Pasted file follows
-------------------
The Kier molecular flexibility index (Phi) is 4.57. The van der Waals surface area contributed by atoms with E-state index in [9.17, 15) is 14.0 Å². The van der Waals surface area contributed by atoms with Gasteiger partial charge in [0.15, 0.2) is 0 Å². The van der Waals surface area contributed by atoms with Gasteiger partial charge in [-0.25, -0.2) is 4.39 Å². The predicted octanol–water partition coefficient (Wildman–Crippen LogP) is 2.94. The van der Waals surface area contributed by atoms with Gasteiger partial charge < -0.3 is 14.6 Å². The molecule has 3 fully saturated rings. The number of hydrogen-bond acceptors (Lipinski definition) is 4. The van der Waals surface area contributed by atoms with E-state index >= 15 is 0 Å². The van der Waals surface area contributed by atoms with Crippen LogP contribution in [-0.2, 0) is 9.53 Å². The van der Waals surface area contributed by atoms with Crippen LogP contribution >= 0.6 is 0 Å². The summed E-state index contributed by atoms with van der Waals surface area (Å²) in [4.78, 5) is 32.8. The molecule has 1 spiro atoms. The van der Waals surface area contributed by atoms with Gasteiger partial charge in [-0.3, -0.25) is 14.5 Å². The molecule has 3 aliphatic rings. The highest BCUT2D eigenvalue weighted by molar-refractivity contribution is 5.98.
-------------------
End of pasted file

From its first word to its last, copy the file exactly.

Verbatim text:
The Kier molecular flexibility index (Phi) is 4.57. The van der Waals surface area contributed by atoms with E-state index in [9.17, 15) is 14.0 Å². The van der Waals surface area contributed by atoms with Gasteiger partial charge in [0.15, 0.2) is 0 Å². The van der Waals surface area contributed by atoms with Gasteiger partial charge in [-0.25, -0.2) is 4.39 Å². The predicted octanol–water partition coefficient (Wildman–Crippen LogP) is 2.94. The van der Waals surface area contributed by atoms with Gasteiger partial charge < -0.3 is 14.6 Å². The molecule has 3 fully saturated rings. The number of hydrogen-bond acceptors (Lipinski definition) is 4. The van der Waals surface area contributed by atoms with E-state index >= 15 is 0 Å². The van der Waals surface area contributed by atoms with Crippen LogP contribution in [-0.2, 0) is 9.53 Å². The van der Waals surface area contributed by atoms with Crippen LogP contribution >= 0.6 is 0 Å². The summed E-state index contributed by atoms with van der Waals surface area (Å²) in [4.78, 5) is 32.8. The molecule has 1 spiro atoms. The van der Waals surface area contributed by atoms with Gasteiger partial charge in [-0.3, -0.25) is 14.5 Å². The molecule has 3 aliphatic rings. The highest BCUT2D eigenvalue weighted by molar-refractivity contribution is 5.98.